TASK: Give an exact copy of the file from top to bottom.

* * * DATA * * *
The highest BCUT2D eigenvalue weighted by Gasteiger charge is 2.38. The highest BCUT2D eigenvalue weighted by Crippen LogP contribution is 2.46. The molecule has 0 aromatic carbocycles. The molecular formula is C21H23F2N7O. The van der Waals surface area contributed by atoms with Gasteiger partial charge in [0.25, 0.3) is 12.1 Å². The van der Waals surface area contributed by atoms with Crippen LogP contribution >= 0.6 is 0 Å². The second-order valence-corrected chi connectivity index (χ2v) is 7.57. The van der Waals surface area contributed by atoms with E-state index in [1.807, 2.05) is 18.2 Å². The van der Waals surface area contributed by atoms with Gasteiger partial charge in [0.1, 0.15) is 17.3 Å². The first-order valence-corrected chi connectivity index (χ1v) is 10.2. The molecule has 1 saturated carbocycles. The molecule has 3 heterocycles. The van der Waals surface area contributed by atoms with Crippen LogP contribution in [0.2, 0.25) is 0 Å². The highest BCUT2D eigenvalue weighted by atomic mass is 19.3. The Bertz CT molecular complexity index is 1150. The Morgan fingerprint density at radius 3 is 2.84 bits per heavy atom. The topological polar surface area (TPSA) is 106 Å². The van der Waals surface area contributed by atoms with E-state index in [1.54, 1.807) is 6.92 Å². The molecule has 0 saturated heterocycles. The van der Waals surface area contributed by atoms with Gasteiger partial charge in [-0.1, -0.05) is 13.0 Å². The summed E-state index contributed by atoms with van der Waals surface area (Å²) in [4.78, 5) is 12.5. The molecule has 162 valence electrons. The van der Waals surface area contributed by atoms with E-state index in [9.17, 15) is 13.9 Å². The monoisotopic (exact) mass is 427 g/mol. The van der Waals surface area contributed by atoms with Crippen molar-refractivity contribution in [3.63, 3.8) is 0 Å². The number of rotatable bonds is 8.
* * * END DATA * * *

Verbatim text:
The highest BCUT2D eigenvalue weighted by Gasteiger charge is 2.38. The highest BCUT2D eigenvalue weighted by Crippen LogP contribution is 2.46. The molecule has 0 aromatic carbocycles. The molecular formula is C21H23F2N7O. The van der Waals surface area contributed by atoms with Gasteiger partial charge in [0.25, 0.3) is 12.1 Å². The van der Waals surface area contributed by atoms with Crippen LogP contribution >= 0.6 is 0 Å². The second-order valence-corrected chi connectivity index (χ2v) is 7.57. The van der Waals surface area contributed by atoms with E-state index in [1.807, 2.05) is 18.2 Å². The van der Waals surface area contributed by atoms with Gasteiger partial charge in [0.1, 0.15) is 17.3 Å². The first-order valence-corrected chi connectivity index (χ1v) is 10.2. The molecule has 1 saturated carbocycles. The molecule has 3 heterocycles. The van der Waals surface area contributed by atoms with Crippen LogP contribution in [0.2, 0.25) is 0 Å². The highest BCUT2D eigenvalue weighted by atomic mass is 19.3. The Bertz CT molecular complexity index is 1150. The Morgan fingerprint density at radius 3 is 2.84 bits per heavy atom. The topological polar surface area (TPSA) is 106 Å². The van der Waals surface area contributed by atoms with E-state index in [1.54, 1.807) is 6.92 Å². The molecule has 0 saturated heterocycles. The van der Waals surface area contributed by atoms with Gasteiger partial charge in [-0.1, -0.05) is 13.0 Å². The summed E-state index contributed by atoms with van der Waals surface area (Å²) in [4.78, 5) is 12.5. The molecule has 162 valence electrons. The van der Waals surface area contributed by atoms with E-state index in [9.17, 15) is 13.9 Å². The monoisotopic (exact) mass is 427 g/mol. The van der Waals surface area contributed by atoms with Crippen molar-refractivity contribution in [3.63, 3.8) is 0 Å². The number of rotatable bonds is 8.